COMPARING THE MOJET® How does the MoJet® compare with slanted silencers?

Slanted silencers can be installed on both sides of a jet fan, in order to deflect the flow from the tunnel soffit or walls, overcoming the Coanda effect and purporting to enhance the in-tunnel thrust. However, they suffer from the following disadvantages compared to the MoJet®:

Slanted silencers typically require 24% more headroom than MoJets®

If additional head room is available in a tunnel, then additional thrust can be produced by specifying larger-diameter jet fans, or simply by moving the jet fans away from the bounding tunnel surfaces (soffit and side-walls).

The jet fan thrust is reduced by slanted silencers

This is due to flow separation at the junction between the slanted silencers and the fan housing, and because of horizontal reaction forces generated at the downstream silencer due to flow impingement and aerodynamic friction.

Premature fan bearing failure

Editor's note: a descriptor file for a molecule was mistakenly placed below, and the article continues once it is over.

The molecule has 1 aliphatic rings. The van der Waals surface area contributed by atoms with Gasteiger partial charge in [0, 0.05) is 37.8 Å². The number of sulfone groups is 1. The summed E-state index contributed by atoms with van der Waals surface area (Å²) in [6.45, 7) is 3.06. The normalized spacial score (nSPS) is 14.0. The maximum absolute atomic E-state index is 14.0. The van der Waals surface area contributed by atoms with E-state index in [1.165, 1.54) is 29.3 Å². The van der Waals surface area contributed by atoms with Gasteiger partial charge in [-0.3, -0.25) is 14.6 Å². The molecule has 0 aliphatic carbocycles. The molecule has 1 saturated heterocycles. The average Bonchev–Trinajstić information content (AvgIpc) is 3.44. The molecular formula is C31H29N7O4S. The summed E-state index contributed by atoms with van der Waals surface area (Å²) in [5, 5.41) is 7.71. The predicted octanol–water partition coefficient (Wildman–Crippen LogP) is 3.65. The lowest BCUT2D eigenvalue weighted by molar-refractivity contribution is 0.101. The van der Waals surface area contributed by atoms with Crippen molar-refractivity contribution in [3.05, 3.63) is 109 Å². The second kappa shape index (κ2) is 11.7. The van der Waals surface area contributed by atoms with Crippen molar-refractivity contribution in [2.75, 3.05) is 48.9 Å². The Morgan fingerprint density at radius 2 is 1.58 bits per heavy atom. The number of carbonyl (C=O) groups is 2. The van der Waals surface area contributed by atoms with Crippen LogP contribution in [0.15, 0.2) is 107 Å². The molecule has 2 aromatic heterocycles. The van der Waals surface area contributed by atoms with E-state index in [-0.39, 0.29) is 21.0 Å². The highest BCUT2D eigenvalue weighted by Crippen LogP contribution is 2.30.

Vibration due to flow separation within slanted silencers can cause premature fan bearing failure.

Additional power consumption

Due to internal flow separation, impingement and friction losses, jet fans with slanted silencers absorb more power than conventional jet fans.

Restricted silencer length

Due to the requirement not to encroach upon the tunnel traffic gauge, silencer lengths are limited with slanted silencers. This restricts the sound attenuation that can be achieved.

TechnologyDeflect jetCompactNo jet throw extensionNo noise regenerationNo deflector metal fatigue riskNo additional power
No loss of bench thrustNo risk of bearing damage



Slanted silencers

None of these drawbacks are present with the MoJet®, which is the most modern jet fan technology available for enhancing in-tunnel thrust.

View our technical paper on jet fan technology

Discover the benefits of the MoJet®

The reversible MoJet® tunnel ventilation system can increase the in-tunnel aerodynamic thrust by up to 100%